Neil Postman on technological change


8 April 2009


Neil Postman was Professor of Communication at New York University until his death in 2003. He wrote many wonderfully insightful and thought-provoking articles and books about television, education, technology and childhood. I recently came across a speech he gave in 1998 on “Five things we need to know about technological change”. Here is an online transcript. The five things are:

  1. That we always pay a price for technology; the greater the technology, the greater the price.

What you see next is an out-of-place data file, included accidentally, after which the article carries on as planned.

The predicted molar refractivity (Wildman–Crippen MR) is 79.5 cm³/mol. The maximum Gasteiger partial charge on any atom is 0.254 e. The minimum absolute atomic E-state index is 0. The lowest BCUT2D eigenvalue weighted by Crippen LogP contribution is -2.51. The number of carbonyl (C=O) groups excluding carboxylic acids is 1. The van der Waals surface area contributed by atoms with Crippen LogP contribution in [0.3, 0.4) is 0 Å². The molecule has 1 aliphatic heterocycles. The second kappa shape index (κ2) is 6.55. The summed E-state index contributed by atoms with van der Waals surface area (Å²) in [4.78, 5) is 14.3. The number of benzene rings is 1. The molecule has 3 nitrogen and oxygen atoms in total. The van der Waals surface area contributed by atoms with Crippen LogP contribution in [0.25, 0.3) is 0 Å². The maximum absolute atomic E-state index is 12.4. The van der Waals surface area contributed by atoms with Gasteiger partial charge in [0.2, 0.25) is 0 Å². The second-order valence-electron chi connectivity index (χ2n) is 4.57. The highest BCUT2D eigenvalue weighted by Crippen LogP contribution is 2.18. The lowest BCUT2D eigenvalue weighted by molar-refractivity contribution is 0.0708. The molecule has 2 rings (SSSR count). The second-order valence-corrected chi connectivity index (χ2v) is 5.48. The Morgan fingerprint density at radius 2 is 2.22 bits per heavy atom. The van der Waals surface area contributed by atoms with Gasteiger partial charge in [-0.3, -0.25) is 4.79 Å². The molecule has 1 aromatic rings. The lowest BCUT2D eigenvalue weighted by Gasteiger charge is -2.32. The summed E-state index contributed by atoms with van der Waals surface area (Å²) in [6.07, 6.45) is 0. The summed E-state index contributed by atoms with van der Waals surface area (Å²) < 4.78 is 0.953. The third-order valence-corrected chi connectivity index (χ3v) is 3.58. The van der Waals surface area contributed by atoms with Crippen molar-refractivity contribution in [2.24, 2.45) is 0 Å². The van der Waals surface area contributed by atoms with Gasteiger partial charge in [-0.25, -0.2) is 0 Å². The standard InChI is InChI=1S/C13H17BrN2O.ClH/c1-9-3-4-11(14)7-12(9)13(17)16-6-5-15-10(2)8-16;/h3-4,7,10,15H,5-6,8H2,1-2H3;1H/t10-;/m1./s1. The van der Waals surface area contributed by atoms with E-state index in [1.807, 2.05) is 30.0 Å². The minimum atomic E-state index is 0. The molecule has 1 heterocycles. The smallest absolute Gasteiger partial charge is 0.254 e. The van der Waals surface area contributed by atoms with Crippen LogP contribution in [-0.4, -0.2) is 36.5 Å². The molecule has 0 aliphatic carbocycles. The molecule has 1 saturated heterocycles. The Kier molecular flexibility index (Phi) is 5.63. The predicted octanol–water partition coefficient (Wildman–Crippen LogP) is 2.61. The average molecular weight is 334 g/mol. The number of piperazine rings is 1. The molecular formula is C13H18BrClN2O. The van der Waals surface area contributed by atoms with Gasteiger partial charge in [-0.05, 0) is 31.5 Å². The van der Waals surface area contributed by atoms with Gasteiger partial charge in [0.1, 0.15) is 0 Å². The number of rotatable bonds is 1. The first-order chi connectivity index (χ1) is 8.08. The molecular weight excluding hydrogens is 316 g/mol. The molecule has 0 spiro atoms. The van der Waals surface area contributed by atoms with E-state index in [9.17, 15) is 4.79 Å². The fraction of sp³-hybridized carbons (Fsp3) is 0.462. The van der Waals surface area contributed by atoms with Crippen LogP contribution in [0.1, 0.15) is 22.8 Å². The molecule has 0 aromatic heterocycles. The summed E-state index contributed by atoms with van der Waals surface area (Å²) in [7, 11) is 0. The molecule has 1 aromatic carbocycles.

2. That there are always winners and losers, and that the winners always try to persuade the losers that they are really winners.

  3. That there is embedded in every great technology an epistemological, political or social prejudice. Sometimes that bias is greatly to our advantage. Sometimes it is not.

  4. That technological change is not additive; it is ecological, which means, it changes everything and is, therefore, too important to be left entirely in the hands of Bill Gates.

  5. That technology tends to become mythic; that is, perceived as part of the natural order of things, and therefore tends to control more of our lives than is good for us.